Today, Mercury is as close as it will ever to from the Sun thanks to the fact that it is at perihelion, a point in its orbit that is closest to Sun.
What many people may not realize is the fact that Mercury (and all other celestial bodies) do not orbit their parent bodies in circles, but ellipses, which are slightly elongated circles. Result: any given day of an orbital period, any orbiting body will be at a slightly different distance from its parent body. As for those planetary distances taught in schools, they're the planet's average distance from the Sun.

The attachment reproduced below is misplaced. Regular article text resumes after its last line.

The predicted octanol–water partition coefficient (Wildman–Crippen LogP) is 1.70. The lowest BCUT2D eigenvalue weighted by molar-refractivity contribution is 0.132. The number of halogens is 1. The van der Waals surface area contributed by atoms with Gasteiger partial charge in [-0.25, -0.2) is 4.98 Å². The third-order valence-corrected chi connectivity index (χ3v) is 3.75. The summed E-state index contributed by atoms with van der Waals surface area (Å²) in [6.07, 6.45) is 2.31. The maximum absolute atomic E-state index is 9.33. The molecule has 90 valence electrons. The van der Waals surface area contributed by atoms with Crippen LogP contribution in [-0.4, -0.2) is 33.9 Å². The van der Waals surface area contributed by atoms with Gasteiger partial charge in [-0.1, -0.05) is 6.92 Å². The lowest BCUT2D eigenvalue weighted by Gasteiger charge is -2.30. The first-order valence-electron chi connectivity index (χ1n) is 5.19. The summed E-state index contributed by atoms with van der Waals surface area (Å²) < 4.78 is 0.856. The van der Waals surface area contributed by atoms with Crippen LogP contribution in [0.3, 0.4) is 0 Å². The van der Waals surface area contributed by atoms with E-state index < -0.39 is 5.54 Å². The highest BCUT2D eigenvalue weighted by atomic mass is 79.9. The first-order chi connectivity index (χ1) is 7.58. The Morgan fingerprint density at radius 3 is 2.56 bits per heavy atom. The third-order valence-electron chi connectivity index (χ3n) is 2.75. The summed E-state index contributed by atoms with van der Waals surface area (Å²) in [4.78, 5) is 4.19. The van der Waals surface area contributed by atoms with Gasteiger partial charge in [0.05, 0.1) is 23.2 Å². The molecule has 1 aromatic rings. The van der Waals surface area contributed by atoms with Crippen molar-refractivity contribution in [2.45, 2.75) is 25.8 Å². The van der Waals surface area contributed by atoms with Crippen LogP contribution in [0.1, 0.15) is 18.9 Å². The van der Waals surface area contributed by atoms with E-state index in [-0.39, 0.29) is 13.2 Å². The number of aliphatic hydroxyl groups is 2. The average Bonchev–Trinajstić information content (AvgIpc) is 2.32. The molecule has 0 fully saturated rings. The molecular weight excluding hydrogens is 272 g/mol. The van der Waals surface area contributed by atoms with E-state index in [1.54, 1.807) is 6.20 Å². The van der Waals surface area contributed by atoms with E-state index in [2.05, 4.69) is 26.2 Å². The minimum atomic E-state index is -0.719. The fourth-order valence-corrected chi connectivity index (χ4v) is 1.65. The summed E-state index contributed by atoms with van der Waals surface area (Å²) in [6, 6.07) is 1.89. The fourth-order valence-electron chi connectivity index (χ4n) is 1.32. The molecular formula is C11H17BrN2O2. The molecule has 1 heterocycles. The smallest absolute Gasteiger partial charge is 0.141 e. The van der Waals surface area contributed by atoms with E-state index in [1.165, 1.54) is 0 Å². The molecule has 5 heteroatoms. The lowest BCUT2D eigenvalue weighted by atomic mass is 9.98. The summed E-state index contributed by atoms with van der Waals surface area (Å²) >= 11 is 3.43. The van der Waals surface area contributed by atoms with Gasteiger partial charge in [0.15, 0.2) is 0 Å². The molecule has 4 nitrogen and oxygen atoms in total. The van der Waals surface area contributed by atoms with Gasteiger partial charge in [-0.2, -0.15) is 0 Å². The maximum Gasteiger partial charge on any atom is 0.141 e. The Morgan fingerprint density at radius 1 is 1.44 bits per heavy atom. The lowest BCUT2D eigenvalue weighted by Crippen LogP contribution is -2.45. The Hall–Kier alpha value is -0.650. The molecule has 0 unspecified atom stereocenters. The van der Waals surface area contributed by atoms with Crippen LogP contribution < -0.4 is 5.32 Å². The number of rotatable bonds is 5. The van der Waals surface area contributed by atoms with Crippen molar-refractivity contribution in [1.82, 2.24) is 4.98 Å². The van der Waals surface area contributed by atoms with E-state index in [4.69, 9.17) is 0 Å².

Additionally, Mercury is as fast as it will get today, too. Why is this? As a planet locked in an orbit gets closer to the Sun, the Sun's gravitational force on the planet increases and the planet will speed up. Then, as the planet rounds the perihelion point and begins to move farther away from the Sun, its speed will decrease as the distance to the Sun increases, culminating at minimum speed at, you guessed it, aphelion. This fact was first discovered in the early 1600s by Johannes Kepler and serves as his 2nd law of planetary motion.